I can however see why extroversion is more prized. Life advances based on people interaction and the ability to engage in it without being nervous surely paves the path for material and social success. Even the most introverted poets need some people interaction to figure – even subliminally – what to write about. Introversion in a self-promotion requiring social and professional environment may hinder a person’s progress and development, mostly because nobody has time to figure another person out. This renders itself beautifully to either-or simplification. However books like this are given to observer and self-selection bias – the author would hardly be a wallflower who may say – oh people like me are crap and have a hard time, so go out, go wild, be an extrovert..

    Thanks for writing about it, though. I am often asked why I write book reviews. I think if it is a good book, people may read it. If it is awful, that needs to be said too.

  2. November 16, 2007 11:50 am

    I thought to share following para from http://www.jainstudy.org/jsc1.05-AnswerstoFAQs.htm

    There are three categories of souls in the universe: Extrovert souls (BAHIRAATMA), introvert souls (ANTARAATMA) and supreme souls (PARAMAATMA). The supreme souls have purified themselves by shedding all material bondage through self endeavor and have become pristine (SIDDHA). They represent the ideals for us. Extrovert souls are worldly souls who are in pursuit of materialistic goals and thereby indulge in passions such as attachment and aversion. Through study, observation and experience, an individual realizes that worldly desires are limitless and materialistic pursuits involve passions such as anger and greed that poison the minds of individuals and society. On attaining such insight, the person becomes an introvert by withdrawing from the external and focusing on the self to pursue the path to peace of mind and genuine happiness. Eventually, an introvert soul purifies itself and becomes a supreme soul. An introvert person believes that actions involving violence and untruth have an untoward influence on our lives and create an atmosphere of mistrust in the society. Thus one who is in spiritual pursuit minimizes violence, avoids untruth and refrains from selfish exploits. Ethical conduct is good for the self as well as for society.

  3. November 16, 2007 1:25 pm

    @Bharath: You are treading into very murky waters. I tend to disagree with the standard definitions of ethics. Ethics do not mean “doing good” contrary to popular belief. “the rules of conduct” is perhaps the best way to define it, IMHO.

    As for introverts/extroverts, I don’t see how introverts are closer to “nirvana” than extroverts. I don’t see any hard and fast rule that introverts choose to shy away from the rat race.

  4. November 16, 2007 1:37 pm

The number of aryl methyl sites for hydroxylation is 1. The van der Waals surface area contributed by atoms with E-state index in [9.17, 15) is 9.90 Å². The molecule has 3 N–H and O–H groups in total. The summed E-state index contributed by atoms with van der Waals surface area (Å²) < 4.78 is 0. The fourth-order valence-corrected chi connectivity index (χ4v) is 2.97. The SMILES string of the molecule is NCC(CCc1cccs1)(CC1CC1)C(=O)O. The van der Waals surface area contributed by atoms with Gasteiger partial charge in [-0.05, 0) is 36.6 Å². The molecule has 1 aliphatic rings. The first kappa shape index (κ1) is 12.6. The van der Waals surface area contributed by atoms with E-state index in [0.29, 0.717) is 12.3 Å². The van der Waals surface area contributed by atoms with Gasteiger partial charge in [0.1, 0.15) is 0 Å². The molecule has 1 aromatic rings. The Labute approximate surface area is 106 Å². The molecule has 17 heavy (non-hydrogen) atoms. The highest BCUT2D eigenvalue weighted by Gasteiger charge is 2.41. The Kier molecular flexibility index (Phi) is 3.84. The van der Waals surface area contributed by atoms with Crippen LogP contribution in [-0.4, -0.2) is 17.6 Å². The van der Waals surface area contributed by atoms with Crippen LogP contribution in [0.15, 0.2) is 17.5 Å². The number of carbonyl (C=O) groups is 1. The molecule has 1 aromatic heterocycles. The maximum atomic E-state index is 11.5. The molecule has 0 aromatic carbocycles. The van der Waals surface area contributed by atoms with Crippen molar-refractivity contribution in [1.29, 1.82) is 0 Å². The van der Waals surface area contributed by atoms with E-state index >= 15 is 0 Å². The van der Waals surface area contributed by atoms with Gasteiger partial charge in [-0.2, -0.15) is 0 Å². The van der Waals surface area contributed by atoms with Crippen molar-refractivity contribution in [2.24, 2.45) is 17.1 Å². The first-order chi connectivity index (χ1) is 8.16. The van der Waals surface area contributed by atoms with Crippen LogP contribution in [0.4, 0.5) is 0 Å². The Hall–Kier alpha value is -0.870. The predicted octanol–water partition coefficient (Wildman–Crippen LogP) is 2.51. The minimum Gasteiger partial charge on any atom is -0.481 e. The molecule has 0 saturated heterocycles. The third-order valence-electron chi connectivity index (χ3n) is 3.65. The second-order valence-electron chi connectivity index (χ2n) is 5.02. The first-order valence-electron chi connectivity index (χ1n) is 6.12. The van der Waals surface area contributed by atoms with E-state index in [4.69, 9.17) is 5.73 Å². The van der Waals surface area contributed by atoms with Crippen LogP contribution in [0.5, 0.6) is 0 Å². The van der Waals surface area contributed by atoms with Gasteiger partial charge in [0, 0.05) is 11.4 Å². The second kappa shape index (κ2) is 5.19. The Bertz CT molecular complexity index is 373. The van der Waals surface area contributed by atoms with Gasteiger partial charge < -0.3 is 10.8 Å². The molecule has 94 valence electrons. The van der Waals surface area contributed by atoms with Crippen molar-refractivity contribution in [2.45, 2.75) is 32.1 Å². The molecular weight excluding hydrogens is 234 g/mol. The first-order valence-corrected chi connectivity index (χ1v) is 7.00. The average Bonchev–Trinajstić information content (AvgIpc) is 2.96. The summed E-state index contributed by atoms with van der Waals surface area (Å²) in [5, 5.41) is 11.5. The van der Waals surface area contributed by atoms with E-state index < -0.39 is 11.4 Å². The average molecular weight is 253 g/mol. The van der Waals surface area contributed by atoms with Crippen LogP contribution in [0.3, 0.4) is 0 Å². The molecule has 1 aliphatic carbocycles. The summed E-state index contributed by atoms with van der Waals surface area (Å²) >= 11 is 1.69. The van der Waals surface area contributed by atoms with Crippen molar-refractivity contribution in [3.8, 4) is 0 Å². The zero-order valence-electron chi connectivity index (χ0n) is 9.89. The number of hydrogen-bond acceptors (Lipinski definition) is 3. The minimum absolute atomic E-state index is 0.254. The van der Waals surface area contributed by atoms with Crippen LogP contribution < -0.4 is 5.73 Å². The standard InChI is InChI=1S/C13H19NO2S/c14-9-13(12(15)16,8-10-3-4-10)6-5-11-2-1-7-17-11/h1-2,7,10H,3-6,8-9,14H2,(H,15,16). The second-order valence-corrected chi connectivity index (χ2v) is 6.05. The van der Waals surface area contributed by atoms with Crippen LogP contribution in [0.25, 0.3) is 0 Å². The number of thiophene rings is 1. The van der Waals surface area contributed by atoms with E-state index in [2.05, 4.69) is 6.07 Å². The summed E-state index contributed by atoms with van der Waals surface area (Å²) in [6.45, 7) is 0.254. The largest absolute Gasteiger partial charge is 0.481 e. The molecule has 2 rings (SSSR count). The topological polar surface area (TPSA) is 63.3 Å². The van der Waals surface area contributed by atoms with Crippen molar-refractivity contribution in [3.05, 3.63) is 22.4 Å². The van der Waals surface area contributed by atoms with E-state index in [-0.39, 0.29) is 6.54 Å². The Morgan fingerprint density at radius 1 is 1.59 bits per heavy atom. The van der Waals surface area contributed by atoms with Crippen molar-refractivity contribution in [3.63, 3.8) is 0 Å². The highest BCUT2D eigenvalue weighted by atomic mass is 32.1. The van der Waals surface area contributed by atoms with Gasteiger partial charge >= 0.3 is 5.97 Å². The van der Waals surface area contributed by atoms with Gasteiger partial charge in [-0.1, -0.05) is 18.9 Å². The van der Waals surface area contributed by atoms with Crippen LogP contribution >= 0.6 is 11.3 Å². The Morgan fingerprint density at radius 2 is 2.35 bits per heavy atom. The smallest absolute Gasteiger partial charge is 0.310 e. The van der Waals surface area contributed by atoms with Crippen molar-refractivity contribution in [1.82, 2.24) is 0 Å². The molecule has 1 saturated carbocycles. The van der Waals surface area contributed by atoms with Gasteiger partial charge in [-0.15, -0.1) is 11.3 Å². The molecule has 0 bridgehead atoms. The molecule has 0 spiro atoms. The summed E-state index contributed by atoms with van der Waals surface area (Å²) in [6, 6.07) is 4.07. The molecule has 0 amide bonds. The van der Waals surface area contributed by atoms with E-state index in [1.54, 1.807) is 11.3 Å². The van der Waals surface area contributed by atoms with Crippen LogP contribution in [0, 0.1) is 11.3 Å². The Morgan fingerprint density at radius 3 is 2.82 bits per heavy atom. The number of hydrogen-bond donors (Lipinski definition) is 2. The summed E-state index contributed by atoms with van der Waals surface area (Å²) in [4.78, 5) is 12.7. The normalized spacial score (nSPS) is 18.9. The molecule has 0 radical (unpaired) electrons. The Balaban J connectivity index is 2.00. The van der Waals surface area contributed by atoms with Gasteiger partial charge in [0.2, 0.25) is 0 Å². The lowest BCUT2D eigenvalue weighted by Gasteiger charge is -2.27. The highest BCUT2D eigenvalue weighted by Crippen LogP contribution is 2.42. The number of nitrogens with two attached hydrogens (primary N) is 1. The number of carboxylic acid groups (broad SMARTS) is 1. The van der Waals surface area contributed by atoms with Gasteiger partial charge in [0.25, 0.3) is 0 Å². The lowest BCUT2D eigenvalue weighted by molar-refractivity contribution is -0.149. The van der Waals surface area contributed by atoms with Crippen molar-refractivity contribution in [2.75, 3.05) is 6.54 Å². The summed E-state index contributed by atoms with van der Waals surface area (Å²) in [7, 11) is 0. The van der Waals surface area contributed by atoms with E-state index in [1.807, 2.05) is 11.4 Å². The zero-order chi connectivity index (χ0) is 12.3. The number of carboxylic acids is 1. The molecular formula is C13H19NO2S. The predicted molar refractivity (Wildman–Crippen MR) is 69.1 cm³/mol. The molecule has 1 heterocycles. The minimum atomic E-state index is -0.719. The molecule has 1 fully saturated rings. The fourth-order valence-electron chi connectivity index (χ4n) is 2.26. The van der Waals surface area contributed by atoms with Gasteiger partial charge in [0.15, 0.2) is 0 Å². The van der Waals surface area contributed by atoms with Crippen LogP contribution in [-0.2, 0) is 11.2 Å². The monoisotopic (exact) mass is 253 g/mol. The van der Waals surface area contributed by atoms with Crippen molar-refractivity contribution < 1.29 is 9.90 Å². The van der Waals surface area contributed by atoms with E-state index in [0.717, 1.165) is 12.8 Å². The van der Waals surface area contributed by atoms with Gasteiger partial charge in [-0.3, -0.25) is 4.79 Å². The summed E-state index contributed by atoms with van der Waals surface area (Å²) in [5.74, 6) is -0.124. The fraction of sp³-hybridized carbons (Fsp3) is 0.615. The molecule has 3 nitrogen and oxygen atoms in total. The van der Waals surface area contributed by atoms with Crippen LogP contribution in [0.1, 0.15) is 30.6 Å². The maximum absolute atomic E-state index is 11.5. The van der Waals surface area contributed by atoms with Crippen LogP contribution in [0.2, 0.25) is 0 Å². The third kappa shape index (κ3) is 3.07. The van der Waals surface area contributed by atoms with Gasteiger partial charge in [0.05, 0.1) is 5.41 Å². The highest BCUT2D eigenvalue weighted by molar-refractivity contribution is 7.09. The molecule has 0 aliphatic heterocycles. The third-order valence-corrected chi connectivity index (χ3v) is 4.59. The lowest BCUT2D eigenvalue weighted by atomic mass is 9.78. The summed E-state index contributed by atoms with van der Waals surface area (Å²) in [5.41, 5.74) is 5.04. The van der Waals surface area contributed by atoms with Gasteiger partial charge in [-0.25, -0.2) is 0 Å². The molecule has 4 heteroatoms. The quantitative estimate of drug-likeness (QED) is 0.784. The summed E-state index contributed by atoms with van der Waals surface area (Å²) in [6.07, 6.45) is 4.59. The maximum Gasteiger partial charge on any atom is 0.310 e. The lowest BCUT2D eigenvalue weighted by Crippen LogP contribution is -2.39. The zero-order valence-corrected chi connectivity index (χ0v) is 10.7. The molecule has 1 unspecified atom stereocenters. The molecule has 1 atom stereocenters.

@The Depressed Doormat: I guess You are too young to understand that🙂 and yes you are The Depressed Doormat.

    Don’t take it seriously.. That’s my guess.

  5. November 16, 2007 3:04 pm

    Thanks for this post.

    I just wanted to share with you the best article on introverts that I have seen. It’s by Jonathan Rauch.

    There’s a place for everyone in the extravert-introvert continuum. So, I agree with you that labels are not very useful for those who are not at the extremes.

  6. November 16, 2007 8:31 pm

    Shefaly, thanks for your detailed comment. When you say that behavior can depend on context I agree with you wholeheartedly and by gradually changing one’s environment certain behaviors can become habitual.

    Bharath, thanks. I understand what you are saying, you are talking about spirituality. And the basic tenet of spirituality is to look inwards but then this is a state which few people can actually achieve and many may not even find desirable.

    DD, Bharath means nirvana, of buddhism. I think maybe ethical was not the ideal word to use…and that is why you misunderstood.

    Abi, thanks to you too, for the link

  7. November 16, 2007 10:05 pm

    I guess the variety of all types (extravert, inorovert and “in between” ) make exactly the beauty of the human nature. In the action and worldly succes-oriented societis extrovers are esaily exepted and appreciated. But it is them, who really need introverts to support them and give them something important they lack😉 So it is rather balanced after all…

  8. November 17, 2007 12:56 am

    HI Nita, I am most definitely an introvert even though I blog about myself at times.

    That’s it.😉

  9. oemar permalink
    November 17, 2007 2:15 am

    I am not a know-all person on this topic, but I do think that if we dont consider extroversion and introversion as in-born character trait, but rather something that develops as you grow and start to understand things around you, then a lot would depend on the person’s surrounding. Feeling of inferiority can easily set in introversion, in which case the person wouldnt be shy, but actually ‘afraid’ to open his/her mouth. In this process they pass off as highly deep and thoughtful people. Whereas extroverts are said to trust others too easily. I dont think there’s any hard-and-fast rule for this anyway – I have met idiots who can perfectly fit both categories.

  10. November 17, 2007 11:24 am

    Axinia, like you said whether you are an extrovert or an introvert (in any case I don’t believe in these labels!) each person can make an equal contribution to the world.

    Brian, you say you are an introvert…but do you really think that not blogging about oneself means something? What I mean to say is that I find that there are a lot of introverts on the net blogging about themselves. It’s easier for them to open up. But again, there are no rules…